* Imports forced by closure of gas fields
* Queues for motor fuel grow in Tripoli
* Crude export cargo diverted to supply refinery
* Italy says gas imports from Libya normal
By Suleiman Al-Khalidi
TRIPOLI, Sept 2 Libya is importing diesel and
fuel oil to fend off increasing power cuts, as queues of drivers
grow at the pumps and daily life grows harder in the face of
Most gas fields in its eastern region, which had supplied
power plants, have been shut in the worst disruption to Libya's
energy sector since the civil war in 2011. Armed groups,
security guards and oil workers with tribal loyalties have shut
down pipelines and oil ports across the country.
The power sector is already struggling with an estimated
shortfall of around 1,000 MW due to summer peak consumption, an
electricity official said.
The capital Tripoli has regular power cuts that have
worsened in recent days and officials privately say Libya could
expect longer rationing if the crisis continues.
A National Oil Company senior official said Libya had
imported at least three times the quantities of liquid fuel than
usual in order to keep power plants operating.
"All the gas in the eastern part has stopped," said the
official, who requested anonymity.
Ahmad Mustapha Hussein, a senior official at the state run
General Electricity Company of Libya (GECOL), said it could take
weeks for major combined cycle gas turbine power plants to go
back to natural gas if the crisis persists.
"There have been a lot of problems as a result of the
strikes and this is affecting generating units," said Hussein,
adding that the cost of importing diesel and fuel oil were
adding to fiscal pressures as a result of the loss of oil
Officials say installed generating capacity is about 5,600
MW with actual demand above rising above 6,660 MW this summer,
mostly residential consumption.
The official said the Wafa gas field which produces around
13 million cubic metres per day in a joint venture with Eni
was providing some relief for Libyan power plants that
run on gas.
Libyan crude oil exports have fallen below 10 percent of
export capacity to less than 100,000 barrels per day (bpd),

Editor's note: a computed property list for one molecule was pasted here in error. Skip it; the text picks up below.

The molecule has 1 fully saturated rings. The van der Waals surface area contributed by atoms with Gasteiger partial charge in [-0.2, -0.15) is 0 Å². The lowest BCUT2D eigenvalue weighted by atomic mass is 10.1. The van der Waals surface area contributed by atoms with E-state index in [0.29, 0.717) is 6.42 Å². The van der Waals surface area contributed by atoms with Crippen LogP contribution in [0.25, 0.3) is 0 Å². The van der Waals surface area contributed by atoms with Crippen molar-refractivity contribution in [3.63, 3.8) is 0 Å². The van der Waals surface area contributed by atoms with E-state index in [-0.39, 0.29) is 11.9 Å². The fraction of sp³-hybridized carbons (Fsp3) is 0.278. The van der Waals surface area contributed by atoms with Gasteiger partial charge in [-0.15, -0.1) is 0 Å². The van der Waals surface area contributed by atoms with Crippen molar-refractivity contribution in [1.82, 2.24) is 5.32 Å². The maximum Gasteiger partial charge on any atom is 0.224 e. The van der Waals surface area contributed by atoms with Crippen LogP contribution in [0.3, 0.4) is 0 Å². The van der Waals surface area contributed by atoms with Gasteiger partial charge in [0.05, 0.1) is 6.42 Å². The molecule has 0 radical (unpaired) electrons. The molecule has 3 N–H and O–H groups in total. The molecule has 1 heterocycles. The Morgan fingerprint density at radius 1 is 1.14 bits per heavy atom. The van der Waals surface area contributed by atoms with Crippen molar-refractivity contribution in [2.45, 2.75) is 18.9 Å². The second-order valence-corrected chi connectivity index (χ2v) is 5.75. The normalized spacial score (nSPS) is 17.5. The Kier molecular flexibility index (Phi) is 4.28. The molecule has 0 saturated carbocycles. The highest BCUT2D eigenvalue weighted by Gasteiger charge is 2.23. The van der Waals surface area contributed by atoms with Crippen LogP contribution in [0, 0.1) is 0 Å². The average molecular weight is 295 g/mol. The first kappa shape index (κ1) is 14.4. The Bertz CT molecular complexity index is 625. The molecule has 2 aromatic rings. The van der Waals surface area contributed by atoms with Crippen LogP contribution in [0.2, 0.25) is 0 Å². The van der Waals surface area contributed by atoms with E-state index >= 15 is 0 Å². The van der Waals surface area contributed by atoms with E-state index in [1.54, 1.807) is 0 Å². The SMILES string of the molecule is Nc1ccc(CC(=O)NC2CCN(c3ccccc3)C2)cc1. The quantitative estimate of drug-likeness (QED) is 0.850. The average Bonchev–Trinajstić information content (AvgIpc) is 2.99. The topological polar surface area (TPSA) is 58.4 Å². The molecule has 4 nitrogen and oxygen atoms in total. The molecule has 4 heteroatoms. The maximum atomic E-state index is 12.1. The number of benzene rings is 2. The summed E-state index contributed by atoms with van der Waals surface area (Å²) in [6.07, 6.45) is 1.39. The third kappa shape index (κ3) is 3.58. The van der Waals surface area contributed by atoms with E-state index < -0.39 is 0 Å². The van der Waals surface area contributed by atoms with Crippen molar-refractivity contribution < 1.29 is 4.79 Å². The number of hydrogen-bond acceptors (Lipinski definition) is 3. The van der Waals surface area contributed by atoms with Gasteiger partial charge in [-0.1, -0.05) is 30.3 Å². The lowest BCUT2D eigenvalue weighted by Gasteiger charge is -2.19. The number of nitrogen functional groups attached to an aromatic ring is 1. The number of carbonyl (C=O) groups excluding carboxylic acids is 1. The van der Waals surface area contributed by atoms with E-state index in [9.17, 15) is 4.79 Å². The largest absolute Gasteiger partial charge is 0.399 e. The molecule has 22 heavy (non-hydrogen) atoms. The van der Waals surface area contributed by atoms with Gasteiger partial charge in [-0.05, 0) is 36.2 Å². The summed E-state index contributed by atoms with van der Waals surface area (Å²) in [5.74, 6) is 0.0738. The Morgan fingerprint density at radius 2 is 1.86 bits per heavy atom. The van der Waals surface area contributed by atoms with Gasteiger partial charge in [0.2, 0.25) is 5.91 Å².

according to a Reuters estimate, as it saves the remaining
output for domestic consumption.
With crude oil from the Marsa al Brega port diverted to the
Zawiya refinery, only exports from the Bouri and Al Jurf
offshore platforms remain. The two platforms can export up to
The drop in domestic production has also led to worse
gasoline queues than usual in the capital, where over a quarter
of the six million population live in and has for months
suffered from heavy gasoline demand blamed on a surge in car
The NOC has said that gasoline supply was good.
An energy official said that a vessel that had loaded
600,000 tonnes of crude from Brega, which shipping sources said
was the Eagle Trenton, had been asked by NOC to go to Zawiya in
the west because it was needed to supply its 120,000 bpd
refinery, the biggest near the capital Tripoli.
"There was a loading at Brega but we brought it to Zawiya
refinery," the official said, adding that this was prompted by
the refinery's feedstock running out after the Essharara oil
field in the deep south west on which it relied was shut by
"We told the customer we cannot deliver the cargo because we
needed it for domestic consumption," the official added.
Oil Minister Abdelbari Arusi said before gas production was
disrupted that Libya produced 2.4 billion cubic metres of
natural gas, with around 650 million cubic metres exported to
The rest was used for urea and ammonia production and
electricity generation in oilfields that have now shut.
Libyan gas exports are so far unaffected with around 16
million cubic metres/day currently reaching Italy, similar to
flow rates over the past 18-months, traders said.
Strikers have denied they have tampered with gas pipelines,
saying instead their aim is to thwart exports of oil, much of
which they say has been sold illegally by the government amid
allegations of corruption.